Cant think of title.

Why can I do this:
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struct myClass {
int a;
int b;
myClass(int &A, int &B) {
a = A;
b = B;
}
};

But not this?
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struct myClass {
int a;
int b;
myClass(int &A, &B) { //Here goes error
a = A;
b = B;
}
};
Last edited on
&B doesn't name a type, it's a syntax error. It just says B is a reference, but it doesn't say what type of reference.
Every function parameter needs to have its own type, it's simply a different syntax than variable declarations.
FWIW, this annoys me too.
Variable and function declarations do look similar; both can have comma separated lists. What is in the list?

One can declare more than one variable in one statement:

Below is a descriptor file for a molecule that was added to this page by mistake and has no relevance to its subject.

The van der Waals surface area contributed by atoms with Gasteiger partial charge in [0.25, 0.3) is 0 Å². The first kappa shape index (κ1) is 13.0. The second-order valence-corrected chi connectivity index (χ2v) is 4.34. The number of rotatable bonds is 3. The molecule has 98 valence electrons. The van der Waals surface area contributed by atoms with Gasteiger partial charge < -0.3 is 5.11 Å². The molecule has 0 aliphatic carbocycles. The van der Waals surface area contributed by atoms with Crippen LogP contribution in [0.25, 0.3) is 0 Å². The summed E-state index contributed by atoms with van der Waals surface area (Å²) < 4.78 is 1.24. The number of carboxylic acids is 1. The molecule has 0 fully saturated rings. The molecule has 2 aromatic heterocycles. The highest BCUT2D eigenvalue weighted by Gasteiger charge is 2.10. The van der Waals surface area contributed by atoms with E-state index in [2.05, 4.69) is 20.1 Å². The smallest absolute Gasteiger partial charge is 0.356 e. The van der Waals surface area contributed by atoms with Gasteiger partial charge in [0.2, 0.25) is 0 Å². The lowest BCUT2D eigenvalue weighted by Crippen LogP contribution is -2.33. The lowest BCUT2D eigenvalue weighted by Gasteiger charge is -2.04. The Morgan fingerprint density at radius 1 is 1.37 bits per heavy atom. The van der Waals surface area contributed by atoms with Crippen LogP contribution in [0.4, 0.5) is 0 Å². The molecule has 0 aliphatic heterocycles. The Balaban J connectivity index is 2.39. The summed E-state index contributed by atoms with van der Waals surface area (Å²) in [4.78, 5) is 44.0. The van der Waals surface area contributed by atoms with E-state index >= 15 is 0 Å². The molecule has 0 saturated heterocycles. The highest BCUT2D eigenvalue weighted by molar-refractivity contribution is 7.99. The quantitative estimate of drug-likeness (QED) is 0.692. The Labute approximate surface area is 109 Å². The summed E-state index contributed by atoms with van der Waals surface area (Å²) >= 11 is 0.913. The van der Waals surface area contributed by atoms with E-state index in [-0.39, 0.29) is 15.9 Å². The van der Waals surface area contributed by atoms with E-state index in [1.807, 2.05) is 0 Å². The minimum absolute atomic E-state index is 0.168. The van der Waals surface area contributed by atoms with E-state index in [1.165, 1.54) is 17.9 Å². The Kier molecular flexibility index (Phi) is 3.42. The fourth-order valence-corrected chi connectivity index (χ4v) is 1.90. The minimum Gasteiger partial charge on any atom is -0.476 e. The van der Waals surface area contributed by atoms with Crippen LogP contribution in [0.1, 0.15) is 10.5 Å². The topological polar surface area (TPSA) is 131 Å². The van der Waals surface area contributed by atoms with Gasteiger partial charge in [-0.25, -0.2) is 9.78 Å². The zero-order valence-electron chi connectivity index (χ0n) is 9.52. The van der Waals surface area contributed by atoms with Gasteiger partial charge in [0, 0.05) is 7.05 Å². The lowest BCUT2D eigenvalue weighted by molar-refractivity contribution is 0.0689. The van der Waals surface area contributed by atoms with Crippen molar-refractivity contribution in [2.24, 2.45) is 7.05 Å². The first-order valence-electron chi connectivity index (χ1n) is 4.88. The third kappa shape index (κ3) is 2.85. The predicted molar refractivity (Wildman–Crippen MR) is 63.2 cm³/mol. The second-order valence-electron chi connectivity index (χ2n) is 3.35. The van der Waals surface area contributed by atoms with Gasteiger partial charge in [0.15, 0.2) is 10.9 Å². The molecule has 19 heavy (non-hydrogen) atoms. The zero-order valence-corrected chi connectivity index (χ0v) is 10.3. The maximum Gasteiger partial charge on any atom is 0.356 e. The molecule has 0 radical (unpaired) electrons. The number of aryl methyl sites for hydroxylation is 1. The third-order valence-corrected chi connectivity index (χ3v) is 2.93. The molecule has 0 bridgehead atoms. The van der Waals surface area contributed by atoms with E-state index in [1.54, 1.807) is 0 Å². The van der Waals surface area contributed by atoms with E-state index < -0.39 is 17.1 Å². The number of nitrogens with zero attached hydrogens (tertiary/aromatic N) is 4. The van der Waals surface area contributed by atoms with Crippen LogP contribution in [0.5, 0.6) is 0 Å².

int A, B, C;
The statement has essentially one typename and then a comma separated list of identifiers.

However, one cannot do list of lists:
int A, B, float C;

Function declaration has a comma separated list of argument declarations, and identifier is optional within each argument declaration:
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void foo( int A, int B, float C ); // ok
void foo( int, int B, float ); // ok 


Now lets assume that you could declare multiple arguments of same type. The identifier being optional leads to ...
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void foo( int A, int B ); // ok
void foo( int , ); // what? 

and with multiple types:
void foo( int A, B, float C ); // ???
That has two nested comma separated lists: { {int,int} , float }

It is understandable that we don't want to parse such syntax.
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